There are 2 approaches to stylize this as the reference:
Route 1: In viewport
Route 2: In compositing.
With that as a -starting point- I´m going to be emphasizing that it's important that the modeling of the feathers look very stylized as well. I recently finished compositing a short NPR 360 video so all of this is sorted already. Your question (now that I've read it again and again) wants to go the "compositing" route. Which is how you want to merge your passes. In that context: Use Albedo (flat colors, no shadow cast) as your main base layer to compose. Then Use the AO in 23% multiply with tinting on it (in your reference the chickens are tinted by the ambient color to purple). You need to render shadows in another pass. Tint them. You don´t need to use SSS, but if you want (takes too much time) also compose it as add. I tend to create a Blender shader with a specific Rimlight angle degree. Create a pass with it, override the scene, and then I have pure white and black colors, like in this example: https://youtu.be/DM-HikLSa6g
That way, in compositing, I can tint the light. Light also needs to be stylized in the reference you sent.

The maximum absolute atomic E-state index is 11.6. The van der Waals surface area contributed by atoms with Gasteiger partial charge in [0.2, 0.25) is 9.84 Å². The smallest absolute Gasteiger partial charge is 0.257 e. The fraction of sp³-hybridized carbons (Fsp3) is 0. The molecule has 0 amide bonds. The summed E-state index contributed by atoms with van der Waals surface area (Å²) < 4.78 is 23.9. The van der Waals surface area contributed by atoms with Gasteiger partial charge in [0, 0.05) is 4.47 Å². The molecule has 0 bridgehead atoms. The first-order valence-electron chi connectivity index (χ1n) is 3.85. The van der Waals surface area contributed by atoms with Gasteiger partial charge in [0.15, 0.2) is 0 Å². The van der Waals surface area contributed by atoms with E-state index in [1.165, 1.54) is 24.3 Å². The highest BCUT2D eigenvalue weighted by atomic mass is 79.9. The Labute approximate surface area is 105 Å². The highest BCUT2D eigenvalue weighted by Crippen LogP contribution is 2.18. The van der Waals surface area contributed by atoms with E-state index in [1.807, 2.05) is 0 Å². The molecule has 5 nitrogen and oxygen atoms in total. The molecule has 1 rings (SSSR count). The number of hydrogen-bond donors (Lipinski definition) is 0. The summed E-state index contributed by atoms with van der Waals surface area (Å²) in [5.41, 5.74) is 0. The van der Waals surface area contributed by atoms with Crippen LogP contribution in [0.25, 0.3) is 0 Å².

Finally, I´m addressing the importance of modeling as stylized as your reference using a particle HAIR system. And the parameters I initially referred to you in the first post of this thread, you can find them at minute 17 onward which are: Clump, Roughness and interpolation.
In closing: It´s important you do flat shades. Get them out of your renders ready to be worked on the compositor. Also, make sure your bounces are at 1. You don´t need to spread light everywhere. You most likely need flat stuff everywhere. Override your render layers. Jump to minute 17 to see the clump and roughness parameters on hair setup. I know these tips could help you on your setup: https://youtu.be/IZH1NY0TJ6k
Let me know if this works for you.